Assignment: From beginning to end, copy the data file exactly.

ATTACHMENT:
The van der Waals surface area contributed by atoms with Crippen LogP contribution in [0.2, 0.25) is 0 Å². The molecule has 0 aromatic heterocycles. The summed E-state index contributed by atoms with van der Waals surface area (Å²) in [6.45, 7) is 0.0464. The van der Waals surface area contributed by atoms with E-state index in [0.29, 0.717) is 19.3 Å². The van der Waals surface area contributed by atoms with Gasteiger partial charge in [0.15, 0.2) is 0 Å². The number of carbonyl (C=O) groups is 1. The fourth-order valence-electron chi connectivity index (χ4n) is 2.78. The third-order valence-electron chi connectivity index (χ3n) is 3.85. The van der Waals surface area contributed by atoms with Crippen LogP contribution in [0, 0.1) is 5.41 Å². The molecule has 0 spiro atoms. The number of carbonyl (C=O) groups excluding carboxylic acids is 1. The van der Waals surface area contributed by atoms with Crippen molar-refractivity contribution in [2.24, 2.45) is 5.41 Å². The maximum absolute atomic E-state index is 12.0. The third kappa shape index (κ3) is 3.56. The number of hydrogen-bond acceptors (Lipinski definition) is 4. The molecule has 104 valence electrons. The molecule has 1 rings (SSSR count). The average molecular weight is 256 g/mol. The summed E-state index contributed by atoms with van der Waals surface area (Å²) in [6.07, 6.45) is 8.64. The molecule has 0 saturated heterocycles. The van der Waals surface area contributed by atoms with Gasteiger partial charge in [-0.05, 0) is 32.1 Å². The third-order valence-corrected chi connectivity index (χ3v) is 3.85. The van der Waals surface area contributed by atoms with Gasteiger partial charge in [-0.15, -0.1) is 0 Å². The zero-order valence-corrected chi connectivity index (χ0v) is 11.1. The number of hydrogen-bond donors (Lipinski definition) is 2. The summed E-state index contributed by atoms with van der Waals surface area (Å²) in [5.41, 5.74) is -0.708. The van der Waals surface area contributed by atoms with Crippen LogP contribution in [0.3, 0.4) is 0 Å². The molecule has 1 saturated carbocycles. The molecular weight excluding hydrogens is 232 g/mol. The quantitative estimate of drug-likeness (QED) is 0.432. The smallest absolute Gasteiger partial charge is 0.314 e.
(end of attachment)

The van der Waals surface area contributed by atoms with Crippen LogP contribution in [0.2, 0.25) is 0 Å². The molecule has 0 aromatic heterocycles. The summed E-state index contributed by atoms with van der Waals surface area (Å²) in [6.45, 7) is 0.0464. The van der Waals surface area contributed by atoms with E-state index in [0.29, 0.717) is 19.3 Å². The van der Waals surface area contributed by atoms with Gasteiger partial charge in [0.15, 0.2) is 0 Å². The number of carbonyl (C=O) groups is 1. The fourth-order valence-electron chi connectivity index (χ4n) is 2.78. The third-order valence-electron chi connectivity index (χ3n) is 3.85. The van der Waals surface area contributed by atoms with Crippen LogP contribution in [0, 0.1) is 5.41 Å². The molecule has 0 spiro atoms. The number of carbonyl (C=O) groups excluding carboxylic acids is 1. The van der Waals surface area contributed by atoms with Crippen molar-refractivity contribution in [2.24, 2.45) is 5.41 Å². The maximum absolute atomic E-state index is 12.0. The third kappa shape index (κ3) is 3.56. The number of hydrogen-bond acceptors (Lipinski definition) is 4. The molecule has 104 valence electrons. The molecule has 1 rings (SSSR count). The average molecular weight is 256 g/mol. The summed E-state index contributed by atoms with van der Waals surface area (Å²) in [6.07, 6.45) is 8.64. The molecule has 0 saturated heterocycles. The van der Waals surface area contributed by atoms with Gasteiger partial charge in [-0.05, 0) is 32.1 Å². The third-order valence-corrected chi connectivity index (χ3v) is 3.85. The van der Waals surface area contributed by atoms with Gasteiger partial charge in [-0.15, -0.1) is 0 Å². The zero-order valence-corrected chi connectivity index (χ0v) is 11.1. The number of hydrogen-bond donors (Lipinski definition) is 2. The summed E-state index contributed by atoms with van der Waals surface area (Å²) in [5.41, 5.74) is -0.708. The van der Waals surface area contributed by atoms with Crippen LogP contribution in [0.3, 0.4) is 0 Å². The molecule has 1 saturated carbocycles. The molecular weight excluding hydrogens is 232 g/mol. The quantitative estimate of drug-likeness (QED) is 0.432. The smallest absolute Gasteiger partial charge is 0.314 e.